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Altruistic donor chain enhances transplant options

Jan. 23, 2014, 9:13 AM

Kidney transplant patient Travis Beasley, right, and his wife, Collette, talk with Amelia Maiga, M.D., MPH, left, and Deonna Moore, APRN-BC, during a follow-up visit. (photo by Steve Green

Thanks to a series of altruistic donations that began in Colorado, three people who were waiting for a kidney received a life-saving transplant, including a patient at Vanderbilt University Medical Center.

Travis Beasley, 41, was stop No. 3 in the cross-country string of donations and transplantations known as a non-simultaneous extended altruistic donor chain, or NEAD.

The multiple kidney transplants occurred under the careful orchestration of the Alliance for Paired Donation, a coalition of transplant programs that pool patients into a single registry with the aim of increasing opportunities for transplants.

Although complex to coordinate, the NEAD chain is the newest tool in the Vanderbilt Transplant Center’s arsenal to combat excessive waiting lists and to help keep people from dying while waiting for a new organ.

This is how it works:

Many people on the waiting list for a new kidney have a family member or friend who is willing to donate a kidney, but are not compatible with their intended recipient. Instead of completely closing the door on these donors, they are put into a computer program that matches them with others throughout the United States.

“These kinds of donations allow for more people to receive transplants,” said Rachel Forbes, M.D., surgical champion for NEAD for Vanderbilt’s Kidney Transplant Program. “We can reduce the time a person spends on the waiting list and reduce the size of the waiting list by increasing the number of potential donations.

“We want the extended donor chain to be as long as possible so that we can maximize the number of kidneys that can be utilized.”

The largest chain so far has included 60 people; 30 recipients and 30 donors, said Forbes, assistant professor of Surgery. She estimates that the living donor chain can increase the number of kidneys transplanted by 3,000 a year nationally.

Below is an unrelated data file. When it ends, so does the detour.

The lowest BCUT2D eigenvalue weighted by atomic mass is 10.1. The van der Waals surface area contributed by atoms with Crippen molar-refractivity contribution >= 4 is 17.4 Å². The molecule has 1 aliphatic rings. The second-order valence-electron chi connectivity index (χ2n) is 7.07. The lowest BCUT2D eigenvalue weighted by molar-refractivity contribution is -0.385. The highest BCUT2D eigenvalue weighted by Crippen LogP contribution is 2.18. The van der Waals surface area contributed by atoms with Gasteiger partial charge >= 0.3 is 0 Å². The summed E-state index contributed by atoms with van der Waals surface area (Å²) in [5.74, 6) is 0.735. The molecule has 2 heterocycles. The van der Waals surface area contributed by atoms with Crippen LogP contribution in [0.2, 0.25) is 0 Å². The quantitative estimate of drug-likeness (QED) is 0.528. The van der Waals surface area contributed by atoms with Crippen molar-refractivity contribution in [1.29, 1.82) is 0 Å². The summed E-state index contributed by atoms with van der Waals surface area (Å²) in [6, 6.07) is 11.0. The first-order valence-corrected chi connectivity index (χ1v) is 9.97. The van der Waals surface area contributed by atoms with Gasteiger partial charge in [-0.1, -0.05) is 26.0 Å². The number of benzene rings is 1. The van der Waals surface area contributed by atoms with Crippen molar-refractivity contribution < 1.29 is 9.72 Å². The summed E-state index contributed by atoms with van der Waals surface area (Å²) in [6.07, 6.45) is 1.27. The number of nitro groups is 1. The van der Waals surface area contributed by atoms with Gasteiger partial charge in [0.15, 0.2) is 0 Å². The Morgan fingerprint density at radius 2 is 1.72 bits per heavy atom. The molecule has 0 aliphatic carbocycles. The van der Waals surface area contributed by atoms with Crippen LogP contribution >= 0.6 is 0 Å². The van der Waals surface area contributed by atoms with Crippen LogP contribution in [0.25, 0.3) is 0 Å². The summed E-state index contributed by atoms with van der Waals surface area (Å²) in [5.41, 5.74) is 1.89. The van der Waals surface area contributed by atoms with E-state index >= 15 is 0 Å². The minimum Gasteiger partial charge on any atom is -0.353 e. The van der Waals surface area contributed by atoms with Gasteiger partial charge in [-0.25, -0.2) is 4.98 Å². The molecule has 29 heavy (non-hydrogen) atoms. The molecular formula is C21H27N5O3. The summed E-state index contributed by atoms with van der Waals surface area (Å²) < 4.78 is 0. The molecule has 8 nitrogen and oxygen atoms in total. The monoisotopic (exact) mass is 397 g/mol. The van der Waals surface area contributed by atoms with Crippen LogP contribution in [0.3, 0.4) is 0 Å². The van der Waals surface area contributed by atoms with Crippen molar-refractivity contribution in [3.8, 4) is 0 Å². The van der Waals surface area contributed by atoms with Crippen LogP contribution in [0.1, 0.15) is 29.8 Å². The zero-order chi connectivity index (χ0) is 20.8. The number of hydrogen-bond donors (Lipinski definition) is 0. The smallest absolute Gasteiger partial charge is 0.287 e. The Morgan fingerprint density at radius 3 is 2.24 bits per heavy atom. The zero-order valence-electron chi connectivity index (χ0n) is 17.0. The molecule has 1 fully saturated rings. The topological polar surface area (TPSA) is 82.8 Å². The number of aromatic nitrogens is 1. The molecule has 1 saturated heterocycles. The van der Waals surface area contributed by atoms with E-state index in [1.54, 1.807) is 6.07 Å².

With nearly 100,000 people waiting for a kidney, the initiative has the potential to make a sizeable dent in the waiting list.

For Beasley, Vanderbilt’s first NEAD chain recipient, the new program was a perfect match.
The Paris, Tenn., resident has been on the waiting list since 2011. He received his new kidney on Dec. 11, 2013.

“My wife, Collette, really wanted to give me a kidney,” said Beasley. “But she wasn’t a match for me. She had watched me on dialysis all this time and she wanted to do something to help me. She said if she couldn’t give me hers, then she would give it to someone else so that I could receive another one.

“Because she was willing to donate to someone else, I received my kidney and I am doing really, really well. I have so much more energy and feel so much better. I am really looking forward to getting back to work.”

Now recovering from his transplant, Beasley said the couple is anxiously awaiting information about when his wife will undergo surgery to donate her kidney.

“The chain is great,” Beasley said. “It just benefits lots of people. I know my wife is a little nervous, but she is looking forward to helping someone else.”

Currently the chain is still open pending Collette Beasley’s donation, which is connected to the computerized database that lists donors and recipients registered in the United States.

“It takes a lot of planning from the Alliance for Paired Donation,” Forbes said. “It’s not all matching compatible donors and recipients. It also involves a person’s ability to donate as well as flight schedules. I’m thankful that there is a company that handles all of that.”

For now Vanderbilt is looking forward to expanding kidney transplant opportunities for both donors and recipients.

“This is one option that really seems to be working well as more groups and consortiums are utilizing this form of donation,” said Forbes.

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